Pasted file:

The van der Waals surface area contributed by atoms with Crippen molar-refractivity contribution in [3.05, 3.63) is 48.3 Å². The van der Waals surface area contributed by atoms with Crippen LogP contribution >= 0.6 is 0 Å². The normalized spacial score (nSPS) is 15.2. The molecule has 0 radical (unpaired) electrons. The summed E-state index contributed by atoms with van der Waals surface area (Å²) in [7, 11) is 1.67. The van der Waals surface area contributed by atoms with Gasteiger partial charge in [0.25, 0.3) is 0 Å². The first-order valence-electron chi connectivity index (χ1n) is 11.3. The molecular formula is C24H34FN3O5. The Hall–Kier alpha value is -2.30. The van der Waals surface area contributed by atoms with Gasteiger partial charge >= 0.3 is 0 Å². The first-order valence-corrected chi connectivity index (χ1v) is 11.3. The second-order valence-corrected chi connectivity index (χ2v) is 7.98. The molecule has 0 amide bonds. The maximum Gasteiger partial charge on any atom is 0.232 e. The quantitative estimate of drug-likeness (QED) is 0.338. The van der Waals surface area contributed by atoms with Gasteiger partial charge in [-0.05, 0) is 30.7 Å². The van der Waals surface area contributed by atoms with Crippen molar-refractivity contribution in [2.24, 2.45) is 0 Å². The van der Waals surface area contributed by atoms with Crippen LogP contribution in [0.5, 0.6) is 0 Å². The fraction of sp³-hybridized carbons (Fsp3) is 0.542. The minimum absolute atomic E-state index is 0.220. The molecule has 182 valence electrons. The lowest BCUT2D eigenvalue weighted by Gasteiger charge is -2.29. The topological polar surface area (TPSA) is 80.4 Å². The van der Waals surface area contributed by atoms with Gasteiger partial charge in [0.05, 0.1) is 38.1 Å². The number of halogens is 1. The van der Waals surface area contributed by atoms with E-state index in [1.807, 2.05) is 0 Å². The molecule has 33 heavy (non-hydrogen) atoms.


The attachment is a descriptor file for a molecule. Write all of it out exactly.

The van der Waals surface area contributed by atoms with Crippen molar-refractivity contribution in [3.05, 3.63) is 48.3 Å². The van der Waals surface area contributed by atoms with Crippen LogP contribution >= 0.6 is 0 Å². The normalized spacial score (nSPS) is 15.2. The molecule has 0 radical (unpaired) electrons. The summed E-state index contributed by atoms with van der Waals surface area (Å²) in [7, 11) is 1.67. The van der Waals surface area contributed by atoms with Gasteiger partial charge in [0.25, 0.3) is 0 Å². The first-order valence-electron chi connectivity index (χ1n) is 11.3. The molecular formula is C24H34FN3O5. The Hall–Kier alpha value is -2.30. The van der Waals surface area contributed by atoms with Gasteiger partial charge >= 0.3 is 0 Å². The first-order valence-corrected chi connectivity index (χ1v) is 11.3. The second-order valence-corrected chi connectivity index (χ2v) is 7.98. The molecule has 0 amide bonds. The maximum Gasteiger partial charge on any atom is 0.232 e. The quantitative estimate of drug-likeness (QED) is 0.338. The van der Waals surface area contributed by atoms with Gasteiger partial charge in [-0.05, 0) is 30.7 Å². The van der Waals surface area contributed by atoms with Crippen molar-refractivity contribution in [2.24, 2.45) is 0 Å². The van der Waals surface area contributed by atoms with Crippen LogP contribution in [0.5, 0.6) is 0 Å². The fraction of sp³-hybridized carbons (Fsp3) is 0.542. The minimum absolute atomic E-state index is 0.220. The molecule has 182 valence electrons. The lowest BCUT2D eigenvalue weighted by Gasteiger charge is -2.29. The topological polar surface area (TPSA) is 80.4 Å². The van der Waals surface area contributed by atoms with Gasteiger partial charge in [0.05, 0.1) is 38.1 Å². The number of halogens is 1. The van der Waals surface area contributed by atoms with E-state index in [1.807, 2.05) is 0 Å². The molecule has 33 heavy (non-hydrogen) atoms.